I did indeed read Donald Miller’s Blue Like Jazz. I liked Miller’s book because I thought it was funny and honest. I found it refreshing to buy a book in a Christian bookstore that was well-written (not generally criteria for publishing “Christian” books). It did not change my life or even my mind about anything in particular, so I am not some rabid apologist for the book (and I don’t know Don personally). I have not yet seen the new film. But I don’t think I need to in order to call out Christianity Today for their frankly absurd new review.
While the reviewer does not give the film a unilaterally negative review, they ultimately gave Blue Like Jazz 2 and 1/2 stars for, well, if you understand what you are reading–not being Reformed enough theologically: “Separating ‘Christian spirituality’ from the fundamentals of the gospel message means, in the case of Miller’s book, an emphasis on feelings and experience, on social justice and an individual search for truth. Little traction is given to the mortification of sin, to the atoning significance of the Cross, and so forth.” Or later, “But Christ and the Cross don’t much factor into the story, making it seem like a big swing of the pendulum, from the legalism of the Christian Right to the social causes of the Christian Left.”
Here’s my deal: I don’t fault CT for having a more Reformed perspective. That’s their prerogative. The critic seems to find not only the film but the source material to be inadequate in its presentation of the scope of the gospel (though I don’t recall Miller’s book making any claims to define or re-define “the gospel,” only to share alternately funny and heartbreaking scenes from his own story). What I can’t handle is the sudden doctrinal piety. I’ve been reading the magazine since high school, and can’t recall a parallel. In an attempt to “engage culture,” CT will generally give films even with the most difficult content generous marks if it is well-made. Again, I don’t fault them for this per se.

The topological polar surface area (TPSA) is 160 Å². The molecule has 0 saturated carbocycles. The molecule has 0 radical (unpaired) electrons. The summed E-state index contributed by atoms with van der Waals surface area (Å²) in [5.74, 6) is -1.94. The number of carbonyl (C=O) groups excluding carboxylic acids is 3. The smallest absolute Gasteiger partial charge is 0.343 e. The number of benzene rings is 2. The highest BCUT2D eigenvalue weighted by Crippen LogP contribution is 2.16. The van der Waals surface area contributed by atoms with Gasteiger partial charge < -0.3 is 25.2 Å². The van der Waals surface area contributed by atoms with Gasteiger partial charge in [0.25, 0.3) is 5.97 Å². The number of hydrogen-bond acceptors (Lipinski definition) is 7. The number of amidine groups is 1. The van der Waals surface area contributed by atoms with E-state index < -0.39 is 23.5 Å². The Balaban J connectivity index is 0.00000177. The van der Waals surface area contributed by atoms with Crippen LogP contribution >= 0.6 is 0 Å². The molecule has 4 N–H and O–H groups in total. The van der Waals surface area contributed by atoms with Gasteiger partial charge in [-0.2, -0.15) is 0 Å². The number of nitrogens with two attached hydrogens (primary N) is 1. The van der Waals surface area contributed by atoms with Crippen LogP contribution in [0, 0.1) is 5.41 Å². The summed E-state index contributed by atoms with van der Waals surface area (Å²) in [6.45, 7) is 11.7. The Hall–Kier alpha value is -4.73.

What I do fault CT for is the inconsistency (I bit my tongue not to say hypocrisy) of being more generous with say, A Girl with a Dragon Tattoo, which I have contended is a lightweight thriller posing as social commentary here. In fairness, the critic was careful to state that Dragon Tattoo contains stark, disturbing violence. Yet I am no less chaffed by the suggestion that a movie where the voyeuristic camera lingers on forced oral sex and anal rape of a female ultimately gets higher marks than Blue Like Jazz. The Girl with a Dragon Tattoo is an “insightful, haunting film that successfully captures the sort of alienation and rage inherent in the abused and skeptical generation that Lisbeth represents…” Even in all of its violence, the reviewer asks us: ” Is there anything left to cling to? Perhaps only this: the strange and persistent suspicion that goodness does exist and that justice is worth fighting for. At least this is what seems to keep Lisbeth going.”
But of course Blue Like Jazz has too much social justice and not enough atonement? If any of Miller’s content in the book is represented accurately in the film, it surely has plenty of examples of love and forgiveness and grace that could be found without rummaging through a sewer of sexual degradation. But of course a dark mainstream film like Dragon Tattoo has to be viewed through the lens of Christian charity in the name of cultural relevance, whereas Blue Like Jazz has to pass through the filter of Reformed theology. We should look to find the value or “the truth” embedded in depictions of graphic sexual violence, but the lack of atonement in Blue Like Jazz is, pardon me, offensive? Then again, I suppose The Girl with a Dragon Tattoo has enough “wrath” to “satisfy” anybody, even Reformed movie critics.
I love you, Christianity Today. But the double standard is inexcusably stupid. In your reviews, you can be the savvy “engage the culture intellectually publication” if you like, or you can be the orthodoxy police of culture. I frankly don’t care which you choose, just thought you should know you don’t get to be both at the same time.